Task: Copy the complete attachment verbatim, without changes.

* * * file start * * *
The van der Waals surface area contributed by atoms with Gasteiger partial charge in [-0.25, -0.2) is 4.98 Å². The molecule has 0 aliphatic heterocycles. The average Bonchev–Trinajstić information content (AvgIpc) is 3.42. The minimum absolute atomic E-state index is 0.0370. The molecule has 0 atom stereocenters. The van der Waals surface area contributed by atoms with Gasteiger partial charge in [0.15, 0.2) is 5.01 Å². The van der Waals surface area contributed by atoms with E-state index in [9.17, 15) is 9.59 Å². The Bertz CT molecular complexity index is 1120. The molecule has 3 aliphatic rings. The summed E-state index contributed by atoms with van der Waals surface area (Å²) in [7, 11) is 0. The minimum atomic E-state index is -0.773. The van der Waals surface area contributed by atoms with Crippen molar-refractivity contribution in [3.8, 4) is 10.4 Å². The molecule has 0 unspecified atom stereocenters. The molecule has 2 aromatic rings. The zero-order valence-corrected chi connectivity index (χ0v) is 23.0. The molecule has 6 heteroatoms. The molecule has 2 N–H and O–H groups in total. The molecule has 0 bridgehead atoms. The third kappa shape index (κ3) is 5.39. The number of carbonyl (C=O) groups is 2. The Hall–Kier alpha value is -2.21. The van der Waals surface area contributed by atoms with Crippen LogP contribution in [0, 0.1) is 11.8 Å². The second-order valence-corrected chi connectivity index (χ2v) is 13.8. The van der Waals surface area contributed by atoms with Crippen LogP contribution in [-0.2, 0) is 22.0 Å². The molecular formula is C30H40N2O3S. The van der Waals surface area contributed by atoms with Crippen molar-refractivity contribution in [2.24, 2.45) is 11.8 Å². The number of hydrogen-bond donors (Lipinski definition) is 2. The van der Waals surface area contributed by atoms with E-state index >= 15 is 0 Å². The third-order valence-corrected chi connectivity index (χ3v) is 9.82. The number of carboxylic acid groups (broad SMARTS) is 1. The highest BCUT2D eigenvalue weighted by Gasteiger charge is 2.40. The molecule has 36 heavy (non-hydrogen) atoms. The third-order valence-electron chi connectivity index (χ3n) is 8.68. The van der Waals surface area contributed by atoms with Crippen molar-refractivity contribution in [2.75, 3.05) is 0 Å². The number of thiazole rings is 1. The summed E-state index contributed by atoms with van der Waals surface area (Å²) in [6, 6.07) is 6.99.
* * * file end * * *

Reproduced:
The van der Waals surface area contributed by atoms with Gasteiger partial charge in [-0.25, -0.2) is 4.98 Å². The molecule has 0 aliphatic heterocycles. The average Bonchev–Trinajstić information content (AvgIpc) is 3.42. The minimum absolute atomic E-state index is 0.0370. The molecule has 0 atom stereocenters. The van der Waals surface area contributed by atoms with Gasteiger partial charge in [0.15, 0.2) is 5.01 Å². The van der Waals surface area contributed by atoms with E-state index in [9.17, 15) is 9.59 Å². The Bertz CT molecular complexity index is 1120. The molecule has 3 aliphatic rings. The summed E-state index contributed by atoms with van der Waals surface area (Å²) in [7, 11) is 0. The minimum atomic E-state index is -0.773. The van der Waals surface area contributed by atoms with Crippen molar-refractivity contribution in [3.8, 4) is 10.4 Å². The molecule has 0 unspecified atom stereocenters. The molecule has 2 aromatic rings. The zero-order valence-corrected chi connectivity index (χ0v) is 23.0. The molecule has 6 heteroatoms. The molecule has 2 N–H and O–H groups in total. The molecule has 0 bridgehead atoms. The third kappa shape index (κ3) is 5.39. The number of carbonyl (C=O) groups is 2. The Hall–Kier alpha value is -2.21. The van der Waals surface area contributed by atoms with Crippen LogP contribution in [0, 0.1) is 11.8 Å². The second-order valence-corrected chi connectivity index (χ2v) is 13.8. The van der Waals surface area contributed by atoms with Crippen LogP contribution in [-0.2, 0) is 22.0 Å². The molecular formula is C30H40N2O3S. The van der Waals surface area contributed by atoms with Crippen molar-refractivity contribution in [2.24, 2.45) is 11.8 Å². The number of hydrogen-bond donors (Lipinski definition) is 2. The van der Waals surface area contributed by atoms with E-state index >= 15 is 0 Å². The third-order valence-corrected chi connectivity index (χ3v) is 9.82. The number of carboxylic acid groups (broad SMARTS) is 1. The highest BCUT2D eigenvalue weighted by Gasteiger charge is 2.40. The molecule has 36 heavy (non-hydrogen) atoms. The third-order valence-electron chi connectivity index (χ3n) is 8.68. The van der Waals surface area contributed by atoms with Crippen molar-refractivity contribution in [2.75, 3.05) is 0 Å². The number of thiazole rings is 1. The summed E-state index contributed by atoms with van der Waals surface area (Å²) in [6, 6.07) is 6.99.